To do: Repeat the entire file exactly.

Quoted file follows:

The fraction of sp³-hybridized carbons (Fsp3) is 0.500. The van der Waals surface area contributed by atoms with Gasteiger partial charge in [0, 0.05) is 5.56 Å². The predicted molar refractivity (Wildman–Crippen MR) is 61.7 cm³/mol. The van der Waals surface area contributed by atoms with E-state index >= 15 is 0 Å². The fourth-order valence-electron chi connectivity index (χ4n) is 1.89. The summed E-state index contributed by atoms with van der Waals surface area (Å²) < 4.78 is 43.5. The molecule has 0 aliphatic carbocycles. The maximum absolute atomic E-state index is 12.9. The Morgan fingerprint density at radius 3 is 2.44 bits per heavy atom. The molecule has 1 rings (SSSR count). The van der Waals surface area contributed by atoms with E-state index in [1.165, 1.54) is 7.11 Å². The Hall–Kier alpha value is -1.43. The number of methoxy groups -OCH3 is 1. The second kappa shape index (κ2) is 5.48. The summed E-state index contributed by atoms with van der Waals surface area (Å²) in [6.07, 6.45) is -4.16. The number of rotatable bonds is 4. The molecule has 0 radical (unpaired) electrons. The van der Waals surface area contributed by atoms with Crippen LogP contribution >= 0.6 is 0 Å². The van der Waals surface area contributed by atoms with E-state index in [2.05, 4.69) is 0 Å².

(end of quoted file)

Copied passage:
The fraction of sp³-hybridized carbons (Fsp3) is 0.500. The van der Waals surface area contributed by atoms with Gasteiger partial charge in [0, 0.05) is 5.56 Å². The predicted molar refractivity (Wildman–Crippen MR) is 61.7 cm³/mol. The van der Waals surface area contributed by atoms with E-state index >= 15 is 0 Å². The fourth-order valence-electron chi connectivity index (χ4n) is 1.89. The summed E-state index contributed by atoms with van der Waals surface area (Å²) < 4.78 is 43.5. The molecule has 0 aliphatic carbocycles. The maximum absolute atomic E-state index is 12.9. The Morgan fingerprint density at radius 3 is 2.44 bits per heavy atom. The molecule has 1 rings (SSSR count). The van der Waals surface area contributed by atoms with E-state index in [1.165, 1.54) is 7.11 Å². The Hall–Kier alpha value is -1.43. The number of methoxy groups -OCH3 is 1. The second kappa shape index (κ2) is 5.48. The summed E-state index contributed by atoms with van der Waals surface area (Å²) in [6.07, 6.45) is -4.16. The number of rotatable bonds is 4. The molecule has 0 radical (unpaired) electrons. The van der Waals surface area contributed by atoms with Crippen LogP contribution >= 0.6 is 0 Å². The van der Waals surface area contributed by atoms with E-state index in [2.05, 4.69) is 0 Å².